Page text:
Wednesday 1 April 2009

Scholarly finger-wagging

The Story of Vasco, Orange Tree Theatre, London

As anticipated some time ago by Richard Lea, the Orange Tree Theatre in Richmond has unearthed a previously unknown play by Ted Hughes. In fact, though, as Lea already pointed out, The Story of Vasco is not a completely original work by Hughes, but an adaptation of a play by Egyptian-Lebanese author Georges Schehadé, and it was originally not rewritten for theatre, but for opera.

Schehadé was born in Egypt to Lebanese parents in 1905, moved to Paris in 1949, and hung out with the likes of Julien Gracq, André Breton, Samuel Beckett and Eugene Ionesco; he wrote Histoire de Vasco: pièce en six tableaux in 1956, and first staged it in Paris in 1957. Hughes was commissioned by Sadler’s Wells to translate the play almost ten years later, in 1965, and to adapt it as a libretto for an opera by Gordon Crosse. It took Hughes three years to complete this work, and eventually Crosse only used some sections of it, chopping it up and rewriting it. The opera was first performed at the Coliseum in London on 13 March 1974; in his preface to the published libretto, Crosse thanks Schehadé for allowing Hughes and him ‘this freedom with the play, even though he does not necessarily agree with our views’; he adds that only about half of the libretto was ‘pure Hughes’.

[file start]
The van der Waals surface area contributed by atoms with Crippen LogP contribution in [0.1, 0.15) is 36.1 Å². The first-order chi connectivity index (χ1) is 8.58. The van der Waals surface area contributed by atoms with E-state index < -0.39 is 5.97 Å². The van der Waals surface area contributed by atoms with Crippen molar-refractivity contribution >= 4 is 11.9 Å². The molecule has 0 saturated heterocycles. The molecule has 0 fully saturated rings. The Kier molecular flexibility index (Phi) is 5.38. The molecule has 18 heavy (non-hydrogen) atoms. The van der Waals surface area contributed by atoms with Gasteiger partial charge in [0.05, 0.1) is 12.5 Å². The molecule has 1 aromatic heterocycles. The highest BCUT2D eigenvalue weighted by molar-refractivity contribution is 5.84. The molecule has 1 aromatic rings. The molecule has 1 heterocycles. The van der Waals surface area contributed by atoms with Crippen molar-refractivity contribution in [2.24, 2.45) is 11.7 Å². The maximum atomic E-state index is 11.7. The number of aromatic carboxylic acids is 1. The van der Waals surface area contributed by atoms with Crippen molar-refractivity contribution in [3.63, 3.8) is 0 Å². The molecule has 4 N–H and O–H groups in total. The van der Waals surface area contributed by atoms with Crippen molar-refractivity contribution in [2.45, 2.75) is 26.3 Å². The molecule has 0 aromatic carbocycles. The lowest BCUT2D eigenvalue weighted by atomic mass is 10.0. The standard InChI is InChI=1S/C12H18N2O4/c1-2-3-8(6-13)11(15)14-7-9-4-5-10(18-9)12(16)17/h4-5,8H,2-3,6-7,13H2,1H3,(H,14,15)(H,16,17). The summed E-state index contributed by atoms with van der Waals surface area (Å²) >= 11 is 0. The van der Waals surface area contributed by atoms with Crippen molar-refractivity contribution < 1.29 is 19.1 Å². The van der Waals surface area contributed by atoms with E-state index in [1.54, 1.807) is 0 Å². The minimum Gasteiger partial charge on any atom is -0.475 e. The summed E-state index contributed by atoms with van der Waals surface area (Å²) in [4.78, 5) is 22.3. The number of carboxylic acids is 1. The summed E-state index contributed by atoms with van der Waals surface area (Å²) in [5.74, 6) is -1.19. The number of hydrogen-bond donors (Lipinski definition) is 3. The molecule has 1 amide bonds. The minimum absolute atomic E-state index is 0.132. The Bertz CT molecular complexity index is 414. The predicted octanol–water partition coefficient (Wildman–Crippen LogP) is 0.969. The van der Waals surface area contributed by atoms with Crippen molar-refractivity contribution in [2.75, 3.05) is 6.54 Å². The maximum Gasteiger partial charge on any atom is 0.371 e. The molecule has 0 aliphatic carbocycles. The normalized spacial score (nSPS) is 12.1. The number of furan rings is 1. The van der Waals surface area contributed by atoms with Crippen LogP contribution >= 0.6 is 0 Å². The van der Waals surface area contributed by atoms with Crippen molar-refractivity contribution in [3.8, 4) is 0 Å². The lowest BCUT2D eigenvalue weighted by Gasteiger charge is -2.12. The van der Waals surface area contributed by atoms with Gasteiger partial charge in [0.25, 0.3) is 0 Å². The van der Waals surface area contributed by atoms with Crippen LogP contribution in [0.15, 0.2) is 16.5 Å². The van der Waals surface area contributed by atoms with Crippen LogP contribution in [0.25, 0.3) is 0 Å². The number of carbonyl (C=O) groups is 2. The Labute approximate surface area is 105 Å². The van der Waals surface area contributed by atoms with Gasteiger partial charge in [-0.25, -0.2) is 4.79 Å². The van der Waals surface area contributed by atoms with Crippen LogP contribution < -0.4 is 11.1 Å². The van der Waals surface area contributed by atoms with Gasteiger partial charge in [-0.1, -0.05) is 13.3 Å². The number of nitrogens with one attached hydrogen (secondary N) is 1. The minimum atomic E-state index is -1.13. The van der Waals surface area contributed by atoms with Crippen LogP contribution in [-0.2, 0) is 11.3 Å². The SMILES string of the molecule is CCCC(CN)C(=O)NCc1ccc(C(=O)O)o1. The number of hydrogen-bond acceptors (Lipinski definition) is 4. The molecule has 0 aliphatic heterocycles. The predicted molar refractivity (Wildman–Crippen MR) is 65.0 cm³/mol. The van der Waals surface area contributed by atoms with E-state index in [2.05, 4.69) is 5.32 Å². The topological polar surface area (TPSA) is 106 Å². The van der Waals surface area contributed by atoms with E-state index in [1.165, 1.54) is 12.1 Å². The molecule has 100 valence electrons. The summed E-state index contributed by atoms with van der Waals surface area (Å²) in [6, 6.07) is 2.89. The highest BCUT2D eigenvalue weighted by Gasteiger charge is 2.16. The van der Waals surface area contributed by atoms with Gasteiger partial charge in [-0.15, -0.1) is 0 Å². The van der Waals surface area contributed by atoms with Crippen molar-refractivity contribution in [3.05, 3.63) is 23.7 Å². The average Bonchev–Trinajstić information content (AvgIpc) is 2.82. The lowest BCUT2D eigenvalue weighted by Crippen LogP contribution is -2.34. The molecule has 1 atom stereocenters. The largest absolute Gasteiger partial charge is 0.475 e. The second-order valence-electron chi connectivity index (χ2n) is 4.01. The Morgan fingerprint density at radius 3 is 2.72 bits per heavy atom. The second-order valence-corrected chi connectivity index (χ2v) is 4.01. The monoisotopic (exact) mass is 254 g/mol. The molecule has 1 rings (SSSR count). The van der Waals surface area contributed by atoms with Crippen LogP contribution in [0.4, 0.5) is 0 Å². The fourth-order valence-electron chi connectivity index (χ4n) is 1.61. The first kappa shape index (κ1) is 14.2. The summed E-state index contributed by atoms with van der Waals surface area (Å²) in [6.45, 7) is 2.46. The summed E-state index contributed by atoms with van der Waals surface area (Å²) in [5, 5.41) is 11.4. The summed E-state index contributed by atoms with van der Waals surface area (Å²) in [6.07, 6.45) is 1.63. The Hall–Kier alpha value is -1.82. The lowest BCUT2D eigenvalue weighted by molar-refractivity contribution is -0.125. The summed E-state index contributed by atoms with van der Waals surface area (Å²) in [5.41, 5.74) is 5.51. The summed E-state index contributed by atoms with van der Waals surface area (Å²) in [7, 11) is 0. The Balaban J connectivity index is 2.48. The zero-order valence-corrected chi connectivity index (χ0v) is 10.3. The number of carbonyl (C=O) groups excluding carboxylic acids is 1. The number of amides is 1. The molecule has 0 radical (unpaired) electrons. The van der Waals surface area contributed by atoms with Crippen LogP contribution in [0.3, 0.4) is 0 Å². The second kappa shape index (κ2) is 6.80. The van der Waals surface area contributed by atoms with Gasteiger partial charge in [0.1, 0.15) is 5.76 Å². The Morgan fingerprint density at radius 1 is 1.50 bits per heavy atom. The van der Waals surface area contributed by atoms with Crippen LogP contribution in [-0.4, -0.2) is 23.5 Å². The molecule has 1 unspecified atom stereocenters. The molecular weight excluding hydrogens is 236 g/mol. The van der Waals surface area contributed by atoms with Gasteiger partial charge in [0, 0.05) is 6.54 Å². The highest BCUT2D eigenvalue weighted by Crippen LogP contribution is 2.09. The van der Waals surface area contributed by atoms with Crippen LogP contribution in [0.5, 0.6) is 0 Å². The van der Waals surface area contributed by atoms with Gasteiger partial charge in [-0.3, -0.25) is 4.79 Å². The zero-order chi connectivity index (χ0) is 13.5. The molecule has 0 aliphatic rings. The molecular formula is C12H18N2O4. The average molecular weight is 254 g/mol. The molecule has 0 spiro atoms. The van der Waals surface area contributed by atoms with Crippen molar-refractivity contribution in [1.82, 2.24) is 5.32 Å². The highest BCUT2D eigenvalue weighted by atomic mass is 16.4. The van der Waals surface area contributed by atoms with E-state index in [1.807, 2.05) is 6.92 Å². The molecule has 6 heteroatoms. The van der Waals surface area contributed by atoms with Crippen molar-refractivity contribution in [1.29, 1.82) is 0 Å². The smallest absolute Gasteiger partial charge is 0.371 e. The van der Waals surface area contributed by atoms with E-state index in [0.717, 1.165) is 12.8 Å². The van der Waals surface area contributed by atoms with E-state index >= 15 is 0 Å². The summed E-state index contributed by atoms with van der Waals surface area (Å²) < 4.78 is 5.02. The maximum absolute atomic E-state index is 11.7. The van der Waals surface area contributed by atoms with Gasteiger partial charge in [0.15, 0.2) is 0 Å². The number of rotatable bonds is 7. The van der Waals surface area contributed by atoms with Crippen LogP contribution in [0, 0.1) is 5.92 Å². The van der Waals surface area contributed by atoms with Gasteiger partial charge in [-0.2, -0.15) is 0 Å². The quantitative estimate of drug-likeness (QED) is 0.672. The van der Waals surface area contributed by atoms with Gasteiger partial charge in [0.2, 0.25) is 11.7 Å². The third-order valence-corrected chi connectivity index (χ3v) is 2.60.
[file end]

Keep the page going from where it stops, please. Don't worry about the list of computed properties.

To his credit, director Adam Barnard carried out thorough, passionate research to find Hughes’ ‘original’ adaptation, pre-Crosse, which he eventually found in two numbered boxes of papers kept at the Emory University in Atlanta. Several drafts and redrafts revealed how Hughes had significantly changed Schehadé‘s text, and it was Barnard who assembled these drafts into a playscript, assessing, according to his own words in the production’s programme, ‘what might have represented Hughes’ revisions to his own works, and what changes had been made to accommodate the intended operatic setting’. The result is the production now on at the Orange Tree Theatre: a mixture of Schehadé, Hughes, and Barnard.